This is not your standard first aid class. This is a class for dealing with traumatic injury. Heart attacks, drowning, choking, and even head injuries were not specifically addressed. I took this class to address the potential for gunshot and explosive injury at Boomershoot. The lessons learned are also applicable to automobile and industrial accidents.
There were some very interesting points made in class. Here are the ones that stuck in my mind:
- One sentence summary of the class, “This is how you properly apply a tourniquet to stop the bleeding until expert help takes over.”
- Poor tourniquets or ones applied incorrectly actually increase the bleeding.
- Most bullet wounds are survivable. This includes some head and heart shots.
- If you can survive most bullet wounds and keep fighting so can the bad guy.
- Ballistic gelatin gives you a good idea how deep a bullet will penetrate a large muscle.
- The tensile strength of Jell-O is not comparable to most tissues and hence the temporary stretch cavity observed in gelatin is meaningless when applied to the wounding of flesh.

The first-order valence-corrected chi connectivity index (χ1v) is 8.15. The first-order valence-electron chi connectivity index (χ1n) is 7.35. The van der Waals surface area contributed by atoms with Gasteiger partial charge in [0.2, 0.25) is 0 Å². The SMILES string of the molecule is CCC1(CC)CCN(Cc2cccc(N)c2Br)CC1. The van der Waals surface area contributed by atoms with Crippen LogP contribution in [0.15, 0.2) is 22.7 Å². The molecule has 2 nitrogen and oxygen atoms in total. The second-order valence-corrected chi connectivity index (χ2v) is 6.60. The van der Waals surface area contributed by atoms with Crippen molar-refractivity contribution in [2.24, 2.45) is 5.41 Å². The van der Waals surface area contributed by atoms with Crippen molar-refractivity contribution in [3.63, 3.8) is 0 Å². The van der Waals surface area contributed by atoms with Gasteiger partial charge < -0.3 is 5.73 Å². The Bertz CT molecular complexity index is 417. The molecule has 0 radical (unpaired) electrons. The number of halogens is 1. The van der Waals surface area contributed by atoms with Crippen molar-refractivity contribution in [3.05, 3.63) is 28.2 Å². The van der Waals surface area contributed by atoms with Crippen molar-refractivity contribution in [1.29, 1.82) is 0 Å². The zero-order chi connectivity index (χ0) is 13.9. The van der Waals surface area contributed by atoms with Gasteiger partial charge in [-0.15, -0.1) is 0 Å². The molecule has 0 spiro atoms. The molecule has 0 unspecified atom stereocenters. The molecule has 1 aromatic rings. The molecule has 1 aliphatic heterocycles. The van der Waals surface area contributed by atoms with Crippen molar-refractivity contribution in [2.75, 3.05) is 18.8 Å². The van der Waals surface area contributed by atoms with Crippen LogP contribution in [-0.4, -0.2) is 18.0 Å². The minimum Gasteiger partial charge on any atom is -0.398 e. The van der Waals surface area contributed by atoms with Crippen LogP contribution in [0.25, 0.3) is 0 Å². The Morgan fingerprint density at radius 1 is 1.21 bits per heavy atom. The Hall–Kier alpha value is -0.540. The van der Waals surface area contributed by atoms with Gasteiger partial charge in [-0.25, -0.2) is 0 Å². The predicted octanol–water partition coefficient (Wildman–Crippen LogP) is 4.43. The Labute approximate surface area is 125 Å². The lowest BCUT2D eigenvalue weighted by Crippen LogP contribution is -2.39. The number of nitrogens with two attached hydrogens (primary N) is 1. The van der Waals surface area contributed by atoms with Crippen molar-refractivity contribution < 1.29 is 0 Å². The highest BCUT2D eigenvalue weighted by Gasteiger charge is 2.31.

- If the victim will be in the hospital within two (and perhaps as long as six) hours the limb will not suffer permanent damage from the tourniquet.
- Keep the victim very warm. Cold blood doesn’t clot well.
- Don’t get hurt yourself. If someone has been deliberately injured (stabbed, shot, explosive injury, it doesn’t matter) you first job is to not get hurt yourself. Consider not giving aid or at least neutralizing the threat before giving aid and putting yourself at risk.
- Direct pressure on an artery high on the limb can completely stop bleeding of an arm but not an adult leg.
- Children are soft and squishy* and it is relatively easy to stop extremity bleeding.
- Learn how carry and/or drag someone with and without help.
- The Gabby Gifford shooting could have gone much worse due to misguided response by the police (details in private, not on the blog).
- We got very, very lucky with the Boston Bombing (details available in private, not on the blog).
- Use this tourniquet and this bandage after you get training.
*This was mentioned several times and I kept expecting to hear, “and tasty with ketchup.” I was disappointed but didn’t want to be known for contributing that to the conversation.